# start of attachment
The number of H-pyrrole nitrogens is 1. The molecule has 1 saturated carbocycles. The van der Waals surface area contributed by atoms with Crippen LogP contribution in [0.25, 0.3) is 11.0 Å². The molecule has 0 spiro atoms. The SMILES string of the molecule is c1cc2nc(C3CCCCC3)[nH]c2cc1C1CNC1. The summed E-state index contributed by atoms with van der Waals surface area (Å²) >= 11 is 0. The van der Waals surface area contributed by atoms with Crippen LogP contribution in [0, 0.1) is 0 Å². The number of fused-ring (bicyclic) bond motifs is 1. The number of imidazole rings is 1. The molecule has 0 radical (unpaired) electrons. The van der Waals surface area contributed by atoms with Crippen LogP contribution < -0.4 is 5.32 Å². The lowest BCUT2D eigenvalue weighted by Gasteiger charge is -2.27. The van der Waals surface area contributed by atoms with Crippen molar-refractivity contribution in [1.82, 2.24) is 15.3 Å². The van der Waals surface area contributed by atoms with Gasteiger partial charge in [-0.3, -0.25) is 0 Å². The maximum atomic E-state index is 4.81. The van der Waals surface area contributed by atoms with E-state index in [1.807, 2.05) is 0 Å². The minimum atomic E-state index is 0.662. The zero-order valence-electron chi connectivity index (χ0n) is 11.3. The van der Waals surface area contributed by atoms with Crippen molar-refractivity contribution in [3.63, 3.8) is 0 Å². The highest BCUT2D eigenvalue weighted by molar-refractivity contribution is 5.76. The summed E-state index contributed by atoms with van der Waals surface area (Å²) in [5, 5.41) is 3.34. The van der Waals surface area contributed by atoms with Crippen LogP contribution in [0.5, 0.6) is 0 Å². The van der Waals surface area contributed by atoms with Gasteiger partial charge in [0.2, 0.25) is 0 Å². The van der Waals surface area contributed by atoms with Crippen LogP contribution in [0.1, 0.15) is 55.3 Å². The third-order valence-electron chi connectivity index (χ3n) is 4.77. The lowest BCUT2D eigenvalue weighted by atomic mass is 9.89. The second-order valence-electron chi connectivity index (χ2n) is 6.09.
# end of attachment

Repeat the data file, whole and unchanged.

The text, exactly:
The number of H-pyrrole nitrogens is 1. The molecule has 1 saturated carbocycles. The van der Waals surface area contributed by atoms with Crippen LogP contribution in [0.25, 0.3) is 11.0 Å². The molecule has 0 spiro atoms. The SMILES string of the molecule is c1cc2nc(C3CCCCC3)[nH]c2cc1C1CNC1. The summed E-state index contributed by atoms with van der Waals surface area (Å²) >= 11 is 0. The van der Waals surface area contributed by atoms with Crippen LogP contribution in [0, 0.1) is 0 Å². The number of fused-ring (bicyclic) bond motifs is 1. The number of imidazole rings is 1. The molecule has 0 radical (unpaired) electrons. The van der Waals surface area contributed by atoms with Crippen LogP contribution < -0.4 is 5.32 Å². The lowest BCUT2D eigenvalue weighted by Gasteiger charge is -2.27. The van der Waals surface area contributed by atoms with Crippen molar-refractivity contribution in [1.82, 2.24) is 15.3 Å². The van der Waals surface area contributed by atoms with Gasteiger partial charge in [-0.3, -0.25) is 0 Å². The maximum atomic E-state index is 4.81. The van der Waals surface area contributed by atoms with E-state index in [1.807, 2.05) is 0 Å². The minimum atomic E-state index is 0.662. The zero-order valence-electron chi connectivity index (χ0n) is 11.3. The van der Waals surface area contributed by atoms with Crippen molar-refractivity contribution in [3.63, 3.8) is 0 Å². The highest BCUT2D eigenvalue weighted by molar-refractivity contribution is 5.76. The summed E-state index contributed by atoms with van der Waals surface area (Å²) in [5, 5.41) is 3.34. The van der Waals surface area contributed by atoms with Crippen LogP contribution in [0.5, 0.6) is 0 Å². The van der Waals surface area contributed by atoms with Gasteiger partial charge in [0.2, 0.25) is 0 Å². The van der Waals surface area contributed by atoms with Crippen LogP contribution in [0.1, 0.15) is 55.3 Å². The third-order valence-electron chi connectivity index (χ3n) is 4.77. The lowest BCUT2D eigenvalue weighted by atomic mass is 9.89. The second-order valence-electron chi connectivity index (χ2n) is 6.09.